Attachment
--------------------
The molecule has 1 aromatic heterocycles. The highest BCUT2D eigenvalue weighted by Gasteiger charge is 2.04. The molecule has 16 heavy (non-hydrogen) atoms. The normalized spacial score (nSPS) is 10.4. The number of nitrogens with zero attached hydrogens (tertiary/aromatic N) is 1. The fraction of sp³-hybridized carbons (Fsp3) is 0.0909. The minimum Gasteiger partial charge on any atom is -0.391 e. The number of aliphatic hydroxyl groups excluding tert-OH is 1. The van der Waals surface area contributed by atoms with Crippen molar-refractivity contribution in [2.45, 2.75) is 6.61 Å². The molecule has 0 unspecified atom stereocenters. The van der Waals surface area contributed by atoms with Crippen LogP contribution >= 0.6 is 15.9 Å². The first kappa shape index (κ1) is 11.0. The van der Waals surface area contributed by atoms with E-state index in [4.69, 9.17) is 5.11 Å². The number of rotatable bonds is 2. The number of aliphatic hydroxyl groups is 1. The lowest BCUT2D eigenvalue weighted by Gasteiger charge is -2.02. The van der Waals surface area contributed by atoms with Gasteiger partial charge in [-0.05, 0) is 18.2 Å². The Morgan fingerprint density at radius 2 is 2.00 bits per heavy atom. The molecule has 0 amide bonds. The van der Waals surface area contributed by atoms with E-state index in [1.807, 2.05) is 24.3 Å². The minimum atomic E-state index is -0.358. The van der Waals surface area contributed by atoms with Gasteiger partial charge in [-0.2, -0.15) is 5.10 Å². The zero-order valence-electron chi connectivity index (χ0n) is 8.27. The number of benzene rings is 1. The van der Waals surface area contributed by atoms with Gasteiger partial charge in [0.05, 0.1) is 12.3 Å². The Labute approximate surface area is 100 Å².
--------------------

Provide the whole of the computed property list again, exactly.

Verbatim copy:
The molecule has 1 aromatic heterocycles. The highest BCUT2D eigenvalue weighted by Gasteiger charge is 2.04. The molecule has 16 heavy (non-hydrogen) atoms. The normalized spacial score (nSPS) is 10.4. The number of nitrogens with zero attached hydrogens (tertiary/aromatic N) is 1. The fraction of sp³-hybridized carbons (Fsp3) is 0.0909. The minimum Gasteiger partial charge on any atom is -0.391 e. The number of aliphatic hydroxyl groups excluding tert-OH is 1. The van der Waals surface area contributed by atoms with Crippen molar-refractivity contribution in [2.45, 2.75) is 6.61 Å². The molecule has 0 unspecified atom stereocenters. The van der Waals surface area contributed by atoms with Crippen LogP contribution >= 0.6 is 15.9 Å². The first kappa shape index (κ1) is 11.0. The van der Waals surface area contributed by atoms with E-state index in [4.69, 9.17) is 5.11 Å². The number of rotatable bonds is 2. The number of aliphatic hydroxyl groups is 1. The lowest BCUT2D eigenvalue weighted by Gasteiger charge is -2.02. The van der Waals surface area contributed by atoms with Gasteiger partial charge in [-0.05, 0) is 18.2 Å². The Morgan fingerprint density at radius 2 is 2.00 bits per heavy atom. The molecule has 0 amide bonds. The van der Waals surface area contributed by atoms with E-state index in [1.807, 2.05) is 24.3 Å². The minimum atomic E-state index is -0.358. The van der Waals surface area contributed by atoms with Gasteiger partial charge in [-0.2, -0.15) is 5.10 Å². The zero-order valence-electron chi connectivity index (χ0n) is 8.27. The number of benzene rings is 1. The van der Waals surface area contributed by atoms with Gasteiger partial charge in [0.05, 0.1) is 12.3 Å². The Labute approximate surface area is 100 Å².